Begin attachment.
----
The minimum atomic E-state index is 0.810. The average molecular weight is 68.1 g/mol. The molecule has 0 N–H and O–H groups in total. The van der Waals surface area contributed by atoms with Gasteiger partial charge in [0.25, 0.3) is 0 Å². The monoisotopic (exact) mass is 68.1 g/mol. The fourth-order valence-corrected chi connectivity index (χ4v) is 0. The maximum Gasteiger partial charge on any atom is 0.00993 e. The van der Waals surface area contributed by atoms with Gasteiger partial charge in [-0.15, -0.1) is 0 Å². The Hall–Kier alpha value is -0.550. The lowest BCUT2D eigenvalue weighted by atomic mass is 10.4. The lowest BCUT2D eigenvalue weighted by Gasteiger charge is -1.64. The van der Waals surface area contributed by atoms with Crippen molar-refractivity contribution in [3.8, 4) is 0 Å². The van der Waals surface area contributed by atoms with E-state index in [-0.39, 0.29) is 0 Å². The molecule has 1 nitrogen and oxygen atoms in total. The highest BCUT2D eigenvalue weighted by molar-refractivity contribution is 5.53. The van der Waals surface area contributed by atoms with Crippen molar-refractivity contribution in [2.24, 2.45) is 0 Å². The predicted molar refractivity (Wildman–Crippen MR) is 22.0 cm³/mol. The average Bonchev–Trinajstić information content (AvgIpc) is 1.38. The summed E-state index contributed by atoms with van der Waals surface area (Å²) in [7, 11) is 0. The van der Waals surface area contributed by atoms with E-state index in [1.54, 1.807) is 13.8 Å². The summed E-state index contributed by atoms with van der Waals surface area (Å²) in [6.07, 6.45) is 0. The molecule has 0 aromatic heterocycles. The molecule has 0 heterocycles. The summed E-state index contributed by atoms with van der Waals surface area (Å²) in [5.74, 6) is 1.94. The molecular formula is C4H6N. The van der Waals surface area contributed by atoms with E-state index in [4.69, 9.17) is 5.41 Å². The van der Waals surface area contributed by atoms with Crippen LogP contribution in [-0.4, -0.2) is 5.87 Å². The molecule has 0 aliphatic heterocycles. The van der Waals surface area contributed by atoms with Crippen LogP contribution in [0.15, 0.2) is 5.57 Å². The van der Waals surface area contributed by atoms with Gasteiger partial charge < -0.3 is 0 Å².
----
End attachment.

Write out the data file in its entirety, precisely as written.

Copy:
The minimum atomic E-state index is 0.810. The average molecular weight is 68.1 g/mol. The molecule has 0 N–H and O–H groups in total. The van der Waals surface area contributed by atoms with Gasteiger partial charge in [0.25, 0.3) is 0 Å². The monoisotopic (exact) mass is 68.1 g/mol. The fourth-order valence-corrected chi connectivity index (χ4v) is 0. The maximum Gasteiger partial charge on any atom is 0.00993 e. The van der Waals surface area contributed by atoms with Gasteiger partial charge in [-0.15, -0.1) is 0 Å². The Hall–Kier alpha value is -0.550. The lowest BCUT2D eigenvalue weighted by atomic mass is 10.4. The lowest BCUT2D eigenvalue weighted by Gasteiger charge is -1.64. The van der Waals surface area contributed by atoms with Crippen molar-refractivity contribution in [3.8, 4) is 0 Å². The van der Waals surface area contributed by atoms with E-state index in [-0.39, 0.29) is 0 Å². The molecule has 1 nitrogen and oxygen atoms in total. The highest BCUT2D eigenvalue weighted by molar-refractivity contribution is 5.53. The van der Waals surface area contributed by atoms with Crippen molar-refractivity contribution in [2.24, 2.45) is 0 Å². The predicted molar refractivity (Wildman–Crippen MR) is 22.0 cm³/mol. The average Bonchev–Trinajstić information content (AvgIpc) is 1.38. The summed E-state index contributed by atoms with van der Waals surface area (Å²) in [7, 11) is 0. The van der Waals surface area contributed by atoms with E-state index in [1.54, 1.807) is 13.8 Å². The summed E-state index contributed by atoms with van der Waals surface area (Å²) in [6.07, 6.45) is 0. The molecule has 0 aromatic heterocycles. The molecule has 0 heterocycles. The summed E-state index contributed by atoms with van der Waals surface area (Å²) in [5.74, 6) is 1.94. The molecular formula is C4H6N. The van der Waals surface area contributed by atoms with E-state index in [4.69, 9.17) is 5.41 Å². The van der Waals surface area contributed by atoms with Crippen LogP contribution in [-0.4, -0.2) is 5.87 Å². The molecule has 0 aliphatic heterocycles. The van der Waals surface area contributed by atoms with Crippen LogP contribution in [0.15, 0.2) is 5.57 Å². The van der Waals surface area contributed by atoms with Gasteiger partial charge < -0.3 is 0 Å².